Migrated from eDJGroupInc.com. Author: Greg Buckles. Published: 2013-05-07 05:39:03Format, images and links may no longer function correctly. I cannot remember how many consulting clients have asked me to review their retention policy/schedule without having any hard data on their unstructured digital landfills. Typical corporate records manager, “We’ve been working on this retention schedule for over a year. We have over a hundred categories identified. We just need your help defining our software requirements and defining the user process.”  Even well intentioned clients frequently get the cart before the horse. Tell me about your data sources and the content profiles before we try to determine whether an archive, content management or other system is appropriate to enforce retention policies. Last week I participated in a webinar with Jim McGann of Index Engines on Data Profiling to control risk and cost. Index Engines has had onsite and service offerings for relatively low cost inventory/profiling of tape collections, shares, SharePoint and more when compared to typical eDiscovery processing costs. We are hearing the big data players like Symantec, IBM and HP-Autonomy push the business intelligence message, but that CIO-level pitch can fly right over the heads of legal, records management and IT admins who are struggling with the day-to-day data glut. So how can data profiling drain these corporate backwater data swamps?

Let’s start with a fast history lesson to understand why the backlog of legacy data has reached the breaking point. Judge Shira Scheindlin’s 2003 Zubalake v. UBS Warberg decision fired the first real eDiscovery shot that put corporate counsel on the spot for preserving ESI. The problem is that most of them just fired off hold notices to IT that started the accumulation of backup tapes and halted any major file clean up initiatives. The 2006 Federal Rules of Civil Procedure confirmed preservation obligations without providing any solid guidance on how to comply selectively. I did my share of damage evangelizing for enterprise archives, global journaling and ‘better safe than sorry’ solutions during this period. Our eDJ clients are now paying in spades for that early retention strategy. I now see the results of those ‘keep it all and let Legal sort it out’ days with every almost new client.  Fear of sanction or adverse inference created our problem and understanding the composition and characteristics of those legacy repositories is the first step to cleaning them out.

Now this is where some of you smart practitioners will say that you need to put your legal holds in place before even considering expiry/deletion/migration/etc. Certainly, Mikki Tomlinson’s Legal Hold Boot Camps hammer home this message. My argument is that you cannot preserve what you have not first identified. So much of this legacy ESI is old fashioned junk. The quantity of ESI may be growing exponentially, but the volume of actual critical business content is on a tame, linear growth curve. Check the definition of Signal-To-Noise Ratio for a good analogy. You can only preserve selectively is you understand the content and characteristics of your ESI.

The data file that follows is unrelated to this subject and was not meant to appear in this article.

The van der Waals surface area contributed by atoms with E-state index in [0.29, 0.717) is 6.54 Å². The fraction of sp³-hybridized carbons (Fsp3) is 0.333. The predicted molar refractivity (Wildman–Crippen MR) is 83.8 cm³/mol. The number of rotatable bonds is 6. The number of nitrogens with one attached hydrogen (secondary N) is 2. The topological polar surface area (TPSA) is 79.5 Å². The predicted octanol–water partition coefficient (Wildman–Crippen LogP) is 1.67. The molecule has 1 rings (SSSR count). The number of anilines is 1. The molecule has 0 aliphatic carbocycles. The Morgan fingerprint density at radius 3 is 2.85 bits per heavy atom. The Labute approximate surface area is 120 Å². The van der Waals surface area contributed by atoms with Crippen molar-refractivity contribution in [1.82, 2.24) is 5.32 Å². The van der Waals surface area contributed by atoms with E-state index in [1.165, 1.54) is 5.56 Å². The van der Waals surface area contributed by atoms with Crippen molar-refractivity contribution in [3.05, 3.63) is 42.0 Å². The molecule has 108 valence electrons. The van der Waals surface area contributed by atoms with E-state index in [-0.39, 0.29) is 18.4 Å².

War story time. I flew in to a frozen Denver meeting with a small energy company who was trying to understand why their first round to hold searches had locked down a majority of their email archive. The goal was to educate and get agreement from the stakeholders for the right hold strategy. We used their tools to group email by direction, domain, conversations, attachment types and other data facets. The General Counsel (GC) diverted the meeting into a high speed triage of the profile report and was able to identify roughly 70% of the content for hold exclusion AND for immediate deletion by category. The key was enabling the key decision makers to see the patterns that aligned with the system’s ability to act on that data.

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The 2012 eDJ-ViaLumina Information Governance Survey had some telling data points. Over half of respondents had data clean up initiatives in their sights for 2013. Know it to manage it. Get you legal holds in place so that IT and the users can apply business retention without fear of legal consequences. Three years ago, we would be using Robocopy, Directory Lister and other desktop apps to extract raw file lists for analysis with SQL queries. A new generation of mature applications have improved the performance and flexibility of the inventory process and are presenting the results in reports and interactive visual dashboards for real dynamic functionality. So before you try to define your hold, retention or other policies, see what your data can tell you about itself with the right tools.

Greg Buckles can be reached at Greg@eDJGroupInc for offline comments or questions. His active research topics include mobile device discovery, the discovery impact of the cloud and Microsoft’s 2013 eDiscovery Center. Recent consulting engagements include managing preservation during enterprise migrations, legacy tape eliminations, retention enablement and many more.

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